Excess Words

serpentLast weekend, I heard some word clutter over the radio:

It’s very crucial to leave our comfort zones to learn something new.

It’s absolutely critical that we tone down our rhetoric.

Since “crucial” means “essential,” there’s no need to modify it with “very.” Similarly, “critical” is “decisive,” “crucial,” and “a turning point”; modifying it with “absolutely” is a waste of the reader’s (and writer’s) time.

Here’s another example of clutter, taken from a novel. Notice that the “too” is extra, and that this sentence would read better without it:

Frankly, I was a little more than tired of both the anticipation and the rain, too.

The sentences below include even more clutter. When I heard them, I automatically, and perhaps unfairly, concluded that the speaker took so long to make his points because he’s pompous and arrogant:

The situation we have today is one where the two provinces remain politically divided.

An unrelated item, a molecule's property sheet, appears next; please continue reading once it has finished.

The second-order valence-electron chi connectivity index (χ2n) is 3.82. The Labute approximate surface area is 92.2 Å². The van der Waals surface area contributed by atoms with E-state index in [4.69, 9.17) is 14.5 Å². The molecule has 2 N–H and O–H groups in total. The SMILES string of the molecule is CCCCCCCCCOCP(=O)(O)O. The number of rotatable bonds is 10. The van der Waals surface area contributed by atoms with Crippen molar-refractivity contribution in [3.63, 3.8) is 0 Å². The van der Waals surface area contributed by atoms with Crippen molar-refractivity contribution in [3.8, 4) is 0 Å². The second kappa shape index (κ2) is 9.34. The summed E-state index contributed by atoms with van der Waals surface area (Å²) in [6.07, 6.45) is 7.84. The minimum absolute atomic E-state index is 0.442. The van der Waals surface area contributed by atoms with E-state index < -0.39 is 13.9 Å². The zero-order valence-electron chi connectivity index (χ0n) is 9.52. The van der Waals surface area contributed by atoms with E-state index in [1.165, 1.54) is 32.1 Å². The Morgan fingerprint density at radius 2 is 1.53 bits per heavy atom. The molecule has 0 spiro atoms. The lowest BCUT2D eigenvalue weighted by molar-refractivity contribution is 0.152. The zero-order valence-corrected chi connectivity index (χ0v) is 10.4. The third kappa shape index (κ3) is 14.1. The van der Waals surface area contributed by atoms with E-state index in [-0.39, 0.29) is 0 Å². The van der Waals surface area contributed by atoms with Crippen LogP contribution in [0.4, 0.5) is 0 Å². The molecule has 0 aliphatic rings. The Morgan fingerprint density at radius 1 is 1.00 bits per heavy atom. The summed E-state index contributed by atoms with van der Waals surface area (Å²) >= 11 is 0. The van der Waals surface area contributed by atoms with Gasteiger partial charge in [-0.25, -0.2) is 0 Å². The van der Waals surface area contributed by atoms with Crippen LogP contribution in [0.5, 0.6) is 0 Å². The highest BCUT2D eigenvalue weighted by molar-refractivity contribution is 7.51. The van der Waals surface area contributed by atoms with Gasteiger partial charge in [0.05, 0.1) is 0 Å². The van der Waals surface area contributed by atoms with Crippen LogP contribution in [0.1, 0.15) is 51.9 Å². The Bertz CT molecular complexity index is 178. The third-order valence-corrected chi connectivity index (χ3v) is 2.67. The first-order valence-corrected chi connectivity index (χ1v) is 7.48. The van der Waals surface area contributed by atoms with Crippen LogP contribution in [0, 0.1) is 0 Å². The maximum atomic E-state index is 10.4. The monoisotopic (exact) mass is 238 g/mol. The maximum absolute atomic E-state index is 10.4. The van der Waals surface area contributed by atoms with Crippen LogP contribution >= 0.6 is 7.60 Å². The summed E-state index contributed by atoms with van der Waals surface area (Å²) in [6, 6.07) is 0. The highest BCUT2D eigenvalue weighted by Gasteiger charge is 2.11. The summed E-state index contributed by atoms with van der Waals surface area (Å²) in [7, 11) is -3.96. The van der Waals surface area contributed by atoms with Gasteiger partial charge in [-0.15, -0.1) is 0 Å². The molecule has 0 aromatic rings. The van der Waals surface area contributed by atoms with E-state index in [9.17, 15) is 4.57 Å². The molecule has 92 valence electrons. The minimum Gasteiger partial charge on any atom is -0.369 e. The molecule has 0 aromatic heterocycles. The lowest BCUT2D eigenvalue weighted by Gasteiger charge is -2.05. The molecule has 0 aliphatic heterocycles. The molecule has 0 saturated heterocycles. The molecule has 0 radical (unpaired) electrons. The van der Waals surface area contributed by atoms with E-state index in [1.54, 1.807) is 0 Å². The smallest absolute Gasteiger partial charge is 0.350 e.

I prefer something more simple and direct, like this:

Today, the two provinces remain politically divided.

The same speaker also said this:

We have a situation where there are going to be continued problems in that region.

Again, I prefer simplicity and directness:

There are going to be continued problems in that region. OR,

The problems in that region are going to continue.

What are your thoughts on this?
Cheers,

Tara Treasurefield
Treasurefield Communications

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About 123clear

I translate foggy information into plain English.
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